• July 28, 2014

      BACKGROUND & FACT SHEET: The President’s Young Africa Leaders Initiative (YALI)

      On background from a White House Official:

      This morning, the President will participate in a town hall with 500 exceptional young people who participated in the inaugural Washington Fellowship for Young African Leaders, an initiative he announced in 2013 as part of the Young African Leaders Initiative (YALI). President Obama first launched YALI in 2010 to support an emerging generation of African leaders as they work to drive economic growth, enhance democratic governance, and strengthen the civil society structures that will help the continent grow and prosper. The President announced the creation of this Fellowship, which connects young African leaders to leadership training opportunities at some of America’s top universities to expand their leadership skills and knowledge, during his 2013 trip to South Africa.

      During the town hall, the President will deliver remarks to announce that the Washington Fellowship for Young African Leaders program will be renamed in honor of former South African President Nelson Mandela. The President will also announce new public-private partnerships to create a continuum of programs, platforms, and support for young African leaders. These new investments will include the development of four Regional Leadership Centers in Africa, a vast array of online classes and resources, along with seed funding, mentoring, and networking opportunities. A Fact Sheet detailing these announcements is below. For more information on the Fellowship, click HERE.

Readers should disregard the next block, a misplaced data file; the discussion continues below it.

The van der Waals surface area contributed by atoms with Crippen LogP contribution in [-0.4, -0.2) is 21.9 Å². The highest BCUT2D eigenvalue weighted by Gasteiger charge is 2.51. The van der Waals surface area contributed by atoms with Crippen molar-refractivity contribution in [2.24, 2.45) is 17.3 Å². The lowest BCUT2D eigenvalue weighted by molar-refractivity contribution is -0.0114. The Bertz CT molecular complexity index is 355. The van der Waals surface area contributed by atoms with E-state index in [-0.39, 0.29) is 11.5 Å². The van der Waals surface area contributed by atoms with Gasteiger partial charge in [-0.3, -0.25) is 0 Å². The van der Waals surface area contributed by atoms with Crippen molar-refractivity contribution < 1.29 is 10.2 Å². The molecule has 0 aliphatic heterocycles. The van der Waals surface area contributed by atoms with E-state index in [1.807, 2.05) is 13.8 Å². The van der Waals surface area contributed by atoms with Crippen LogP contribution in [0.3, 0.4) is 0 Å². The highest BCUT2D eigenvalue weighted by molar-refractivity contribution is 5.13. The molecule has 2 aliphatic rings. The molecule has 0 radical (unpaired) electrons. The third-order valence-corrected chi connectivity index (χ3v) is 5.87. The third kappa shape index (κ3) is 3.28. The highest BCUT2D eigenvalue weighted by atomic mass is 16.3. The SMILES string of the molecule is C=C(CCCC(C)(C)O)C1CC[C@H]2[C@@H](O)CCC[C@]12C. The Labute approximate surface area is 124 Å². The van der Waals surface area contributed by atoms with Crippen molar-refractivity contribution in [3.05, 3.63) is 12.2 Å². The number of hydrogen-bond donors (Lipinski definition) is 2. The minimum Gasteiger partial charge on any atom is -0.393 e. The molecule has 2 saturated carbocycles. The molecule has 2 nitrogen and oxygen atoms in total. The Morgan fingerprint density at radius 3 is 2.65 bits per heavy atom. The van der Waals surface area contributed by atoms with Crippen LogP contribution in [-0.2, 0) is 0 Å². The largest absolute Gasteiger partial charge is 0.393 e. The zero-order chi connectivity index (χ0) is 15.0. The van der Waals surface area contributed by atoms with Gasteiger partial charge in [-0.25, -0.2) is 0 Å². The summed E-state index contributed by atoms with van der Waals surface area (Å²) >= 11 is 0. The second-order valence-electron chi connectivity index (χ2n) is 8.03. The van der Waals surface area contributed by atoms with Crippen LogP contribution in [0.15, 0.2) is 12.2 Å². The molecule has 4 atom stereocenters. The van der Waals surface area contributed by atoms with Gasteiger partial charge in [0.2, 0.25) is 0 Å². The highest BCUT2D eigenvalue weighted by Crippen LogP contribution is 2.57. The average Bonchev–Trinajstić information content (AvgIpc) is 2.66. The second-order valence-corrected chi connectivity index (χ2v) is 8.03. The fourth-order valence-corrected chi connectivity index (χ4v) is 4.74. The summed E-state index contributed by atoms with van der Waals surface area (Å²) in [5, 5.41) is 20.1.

For more: http://www.whitehouse.gov/the-press-office/2014/07/28/background-fact-sheet-president-s-young-africa-leaders-initiative-yali

    • Young African Leaders Initiative Network

      Welcoming Promising Leaders to the United States
      The Mandela Washington Fellows arrived in the United States in June 2014 and studied at 20 top American universities. Their six-week academic coursework and executive leadership training focused on one of three tracks: business and entrepreneurship, civic leadership, or public management. Formal university programming was augmented with workshops, mentoring, and networking opportunities with leaders in their fields.

      In July 2014, Mandela Washington Fellows converged in Washington, DC for a Presidential Summit and Town Hall. Over three days, Fellows engaged with leaders from the public and private sectors, as well as with each other. Following the Summit, 100 Fellows stayed in the United States to participate in eight-week internships with over 80 American non-governmental organizations (NGOs), private companies, and governmental offices.

      For more: https://youngafricanleaders.state.gov/washington-fellowship/fellowshipabout/

      • July 28, 2014

        FACT SHEET: The Mandela Washington Fellowship for Young African Leaders

        Today, in front of 500 exceptional young leaders, President Obama will announce the renaming of the Washington Fellowship for Young African Leaders in honor of Nelson Mandela. He will also announce that the United States intends to double the number of annual participants in the Mandela Washington Fellowship to 1000 by the summer of 2016.

        The Mandela Washington Fellowship is the flagship program of the President’s Young African Leaders Initiative (YALI) and embodies President Obama’s commitment to invest in the future of Africa. The first class of Mandela Washington Fellows arrived in June 2014 for six weeks of intensive executive leadership training, networking, and skills building, followed by a Presidential Summit in Washington, DC. Through this initiative, young African leaders are gaining the skills and connections they need to accelerate their own career trajectories and contribute more robustly to strengthening democratic institutions, spurring economic growth, and enhancing peace and security in Africa.

        For more: http://www.whitehouse.gov/the-press-office/2014/07/28/fact-sheet-mandela-washington-fellowship-young-african-leaders

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    Come on over to my newest post titled: ” Tribal Law and Order Act of 2010 – Fourth Anniversary″